It's obvious to anyone who watches T.V., listens to the radio or gives a second glance to their junk mail: political campaign ads these days are almost exclusively of the negative variety.
The just-completed 2006 mid-term elections saw video game issues raised more than ever before. In the run-up to Tuesday's Democratic sweep, a number of campaign commercials either touted their candidates' positions on regulating video game content or attacked opponents for failing to do so.
U.S. Senators Hillary Clinton and Rick Santorum both had commercials that mentioned video game content issues. She won, he lost.
In Indiana, incumbent Republican Congressman Mike Sodrel's campaign ran a nasty attack ad bashing his opponent, Democrat Baron Hill, for voting against a 1999 amendment to a juvenile crime bill that would have placed restrictions on video game sales.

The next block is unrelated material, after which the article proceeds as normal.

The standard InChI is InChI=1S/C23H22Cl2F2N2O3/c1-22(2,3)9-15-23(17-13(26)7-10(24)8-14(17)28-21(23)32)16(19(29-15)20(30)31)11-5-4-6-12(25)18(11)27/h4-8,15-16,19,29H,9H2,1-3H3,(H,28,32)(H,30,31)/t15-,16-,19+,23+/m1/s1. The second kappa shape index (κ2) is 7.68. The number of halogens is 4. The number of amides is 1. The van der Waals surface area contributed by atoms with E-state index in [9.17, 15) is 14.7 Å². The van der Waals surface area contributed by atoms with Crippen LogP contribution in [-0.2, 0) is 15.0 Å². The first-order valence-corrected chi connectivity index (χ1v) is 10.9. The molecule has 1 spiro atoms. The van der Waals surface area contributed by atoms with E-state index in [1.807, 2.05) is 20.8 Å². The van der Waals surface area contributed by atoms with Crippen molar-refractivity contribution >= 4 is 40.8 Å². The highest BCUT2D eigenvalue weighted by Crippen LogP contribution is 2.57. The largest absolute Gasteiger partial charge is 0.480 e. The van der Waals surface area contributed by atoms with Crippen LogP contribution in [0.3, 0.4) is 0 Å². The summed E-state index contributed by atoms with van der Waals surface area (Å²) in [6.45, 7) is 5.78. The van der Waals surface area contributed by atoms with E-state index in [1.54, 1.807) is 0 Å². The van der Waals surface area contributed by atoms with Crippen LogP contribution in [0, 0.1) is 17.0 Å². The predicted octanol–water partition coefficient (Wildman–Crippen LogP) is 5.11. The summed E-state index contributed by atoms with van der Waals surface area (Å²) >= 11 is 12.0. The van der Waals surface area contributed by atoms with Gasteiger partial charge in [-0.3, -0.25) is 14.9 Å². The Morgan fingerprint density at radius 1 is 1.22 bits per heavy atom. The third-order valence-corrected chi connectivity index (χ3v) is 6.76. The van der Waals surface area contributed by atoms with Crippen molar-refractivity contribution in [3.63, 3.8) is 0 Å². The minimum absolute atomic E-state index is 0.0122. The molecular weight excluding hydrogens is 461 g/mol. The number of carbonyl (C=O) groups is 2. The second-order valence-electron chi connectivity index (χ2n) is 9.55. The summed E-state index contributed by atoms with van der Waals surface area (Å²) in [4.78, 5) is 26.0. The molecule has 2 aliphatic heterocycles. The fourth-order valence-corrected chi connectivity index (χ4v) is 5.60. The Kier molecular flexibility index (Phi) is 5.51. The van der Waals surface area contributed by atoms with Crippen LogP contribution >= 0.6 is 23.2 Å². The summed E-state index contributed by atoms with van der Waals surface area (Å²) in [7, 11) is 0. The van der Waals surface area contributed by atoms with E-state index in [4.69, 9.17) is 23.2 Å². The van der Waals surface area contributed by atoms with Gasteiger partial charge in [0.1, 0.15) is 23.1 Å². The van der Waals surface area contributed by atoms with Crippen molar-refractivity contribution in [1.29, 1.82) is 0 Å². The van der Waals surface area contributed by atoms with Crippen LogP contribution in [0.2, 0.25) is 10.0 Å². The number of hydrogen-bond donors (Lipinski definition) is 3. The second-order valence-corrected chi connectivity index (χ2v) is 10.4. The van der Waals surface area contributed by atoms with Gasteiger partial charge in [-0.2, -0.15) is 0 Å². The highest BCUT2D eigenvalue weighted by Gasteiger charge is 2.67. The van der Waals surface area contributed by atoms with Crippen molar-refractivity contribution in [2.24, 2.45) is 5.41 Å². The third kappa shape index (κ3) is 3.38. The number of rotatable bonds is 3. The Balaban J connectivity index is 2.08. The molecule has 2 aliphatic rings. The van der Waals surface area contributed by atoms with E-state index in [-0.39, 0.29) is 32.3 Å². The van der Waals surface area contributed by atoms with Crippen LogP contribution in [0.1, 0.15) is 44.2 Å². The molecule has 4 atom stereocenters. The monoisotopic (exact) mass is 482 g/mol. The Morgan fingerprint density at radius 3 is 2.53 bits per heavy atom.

The dramatic ad featured a black screen with audio of young boys, apparently playing GTA, and saying things like:
"Hit the hooker with the tire iron!" "Steal the old lady's car." "Shoot her first!"